Q: Does muscle really weigh more than fat?
A: No. A pound is a pound is a pound. BUT muscle is denser than fat and takes up less space in our bodies – about 22% less space.
Travelers over 50 are getting back out there more and more, after two years of curtailing trips because of the Covid-19 pandemic.
Domestic travel is more popular than international, marketing information shows. And many older people are more excited about road trips than flying.
There’s so much to do Grandkids, golfing, Broadway shows…?
Are you ready, too?
Let’s review a few points to make sure you enjoy your traveling this year.
Here’s a common scenario for people over 50.
They’ve gradually gained weight over the last couple of decades, and now they’re obese or getting there.
Somewhere over the years, they stopped participating in hobbies and sports. If they ever were a regular gym-goer or runner, that slipped away at some point, too.
Now they have aches and pains, difficulty sleeping, and doctors always urging them to exercise.
Does this sound like you? But you’re just not ready to do anything about it yet?
Maybe you just haven’t reached your turning point. It’s when you make a decisive change at a critical juncture to resolve a crisis.
It’s when you say, “Enough!”
It’s when you finally change your life.
Many of Us Need a Moment of Crisis.....
Here’s one of the great things about getting older:
You’ve lived through enough experiences to have learned lessons about what works for you – and what doesn’t.
About how to reach a goal successfully.
About how to get your mindset right to win.
Now, maybe you didn’t always talk about it in these terms when raising kids, starting careers, or navigating how to refinance the mortgage.
But whatever your life experiences, by now you’ve had enough that you can apply their lessons to your fitness goals and ensure your success (whatever that looks like for you).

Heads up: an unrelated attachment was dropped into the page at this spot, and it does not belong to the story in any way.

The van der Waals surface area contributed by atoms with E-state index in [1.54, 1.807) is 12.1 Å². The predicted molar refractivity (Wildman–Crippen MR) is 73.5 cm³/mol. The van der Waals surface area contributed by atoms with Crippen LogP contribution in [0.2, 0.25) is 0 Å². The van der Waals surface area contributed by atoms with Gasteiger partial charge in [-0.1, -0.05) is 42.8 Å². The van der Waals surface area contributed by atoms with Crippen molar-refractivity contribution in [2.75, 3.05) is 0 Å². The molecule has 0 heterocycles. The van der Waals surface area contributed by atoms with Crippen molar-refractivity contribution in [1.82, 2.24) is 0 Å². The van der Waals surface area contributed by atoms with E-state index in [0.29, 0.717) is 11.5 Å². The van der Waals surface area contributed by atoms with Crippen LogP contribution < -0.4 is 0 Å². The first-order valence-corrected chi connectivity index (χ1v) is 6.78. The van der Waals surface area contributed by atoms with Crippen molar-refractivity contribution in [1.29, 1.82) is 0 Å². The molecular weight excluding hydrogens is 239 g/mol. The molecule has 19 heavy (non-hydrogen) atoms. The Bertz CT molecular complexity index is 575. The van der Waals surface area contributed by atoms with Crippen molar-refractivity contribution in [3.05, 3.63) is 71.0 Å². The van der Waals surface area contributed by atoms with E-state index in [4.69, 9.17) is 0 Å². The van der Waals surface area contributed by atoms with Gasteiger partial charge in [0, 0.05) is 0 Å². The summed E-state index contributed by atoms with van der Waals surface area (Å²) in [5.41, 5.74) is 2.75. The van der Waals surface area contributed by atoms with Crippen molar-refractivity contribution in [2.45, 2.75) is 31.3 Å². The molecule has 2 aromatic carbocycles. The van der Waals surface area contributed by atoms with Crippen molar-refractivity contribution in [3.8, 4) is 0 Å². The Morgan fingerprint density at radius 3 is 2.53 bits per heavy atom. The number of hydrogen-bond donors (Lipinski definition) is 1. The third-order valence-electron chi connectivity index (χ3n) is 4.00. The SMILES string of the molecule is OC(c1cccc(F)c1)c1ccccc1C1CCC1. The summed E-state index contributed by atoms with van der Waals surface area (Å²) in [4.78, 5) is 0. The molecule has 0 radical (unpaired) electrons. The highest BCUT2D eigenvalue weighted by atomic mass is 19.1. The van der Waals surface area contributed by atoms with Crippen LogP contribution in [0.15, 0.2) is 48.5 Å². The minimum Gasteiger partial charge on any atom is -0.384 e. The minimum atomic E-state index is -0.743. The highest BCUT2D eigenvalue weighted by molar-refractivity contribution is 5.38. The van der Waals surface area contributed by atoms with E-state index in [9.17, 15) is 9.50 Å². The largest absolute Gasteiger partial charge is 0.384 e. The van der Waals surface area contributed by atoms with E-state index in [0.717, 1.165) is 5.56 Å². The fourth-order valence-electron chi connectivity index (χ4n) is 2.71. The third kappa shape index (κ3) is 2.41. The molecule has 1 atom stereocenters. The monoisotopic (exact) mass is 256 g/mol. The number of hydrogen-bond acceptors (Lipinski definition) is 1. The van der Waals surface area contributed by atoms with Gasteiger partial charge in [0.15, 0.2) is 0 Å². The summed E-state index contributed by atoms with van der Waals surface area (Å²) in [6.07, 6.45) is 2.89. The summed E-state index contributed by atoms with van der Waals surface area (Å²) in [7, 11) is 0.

Think about these 5 Life Lessons and how they can help you get fit or stay fit to enjoy your hobbies, prepare for travel, play with the grandkids… whatever you want!
5 Life Lessons for Your Fitness after 50
The Dads of the world got the short shrift the last two years, with Father’s Day being disrupted by the pandemic, right?
So show the dad or grandad in your life you care with a gift to keep him active – in the gym, playing his favorite sports, or just getting off the couch and doing something physical.
I hope he works out with me, of course. But any kind of movement is better than none. And if you encourage something he enjoys, then he’s more likely to stick with it past the holiday.
Barb, and the other 12,000 athletes at the National Senior Games, don’t fit the mold of aging.
They’re too active.
Most people simply don’t move enough, let alone people later in life.
The World Health Organization urges everyone to get at least 150 minutes a week of moderately
strenuous cardio exercise, or 75 minutes at a vigorous pace. Experts also say everyone needs at
least two strength-training sessions a week.
We all have our favorite summer activities, and we’ve all been limited from enjoying them as much as we want to. But now, it’s time to dust off that list of favorites and make some plans. No matter what’s on your list, be sure to add strength, stamina and agility to your goals. Because if you’re not in good physical shape, you’re going to continue to be limited in what you can do.
And it doesn’t matter what you’re hoping to enjoy. Being fit will help you do it, while improving your quality of life and extending your independence.
Let’s look at common reasons people over 50 decide to get fit or stay fit. What does each one inspire you to do this season? We are here to help you make those desires a reality.
7 Reasons Why.....
Regular exercise and a good diet with appropriate amounts of calcium and vitamin D are key..
It is important to know that exercise -- which can include everything from jumping jacks to jogging,
from lifting weights to playing tennis – can make a major impact in achieving strong, healthy bones.
......while we often talk about happy retirement being a prime motivator to stay fit after 50,
let’s not overlook the millions of people who aren’t planning to give up work at the traditional point in life.
Fitness today is a $100 billion industry worldwide, which means countless ordinary people exercise for the sake of exercising.
They know it’s good for them. They know it will help them lead better, longer lives. They know it’s fun.
But it wasn’t always like that. Until about 40 years ago, fitness facilities weren’t common. Celebrities weren’t super-fit.
People smoked cigarettes – a lot. The idea of “fitness over 50” hadn’t been coined....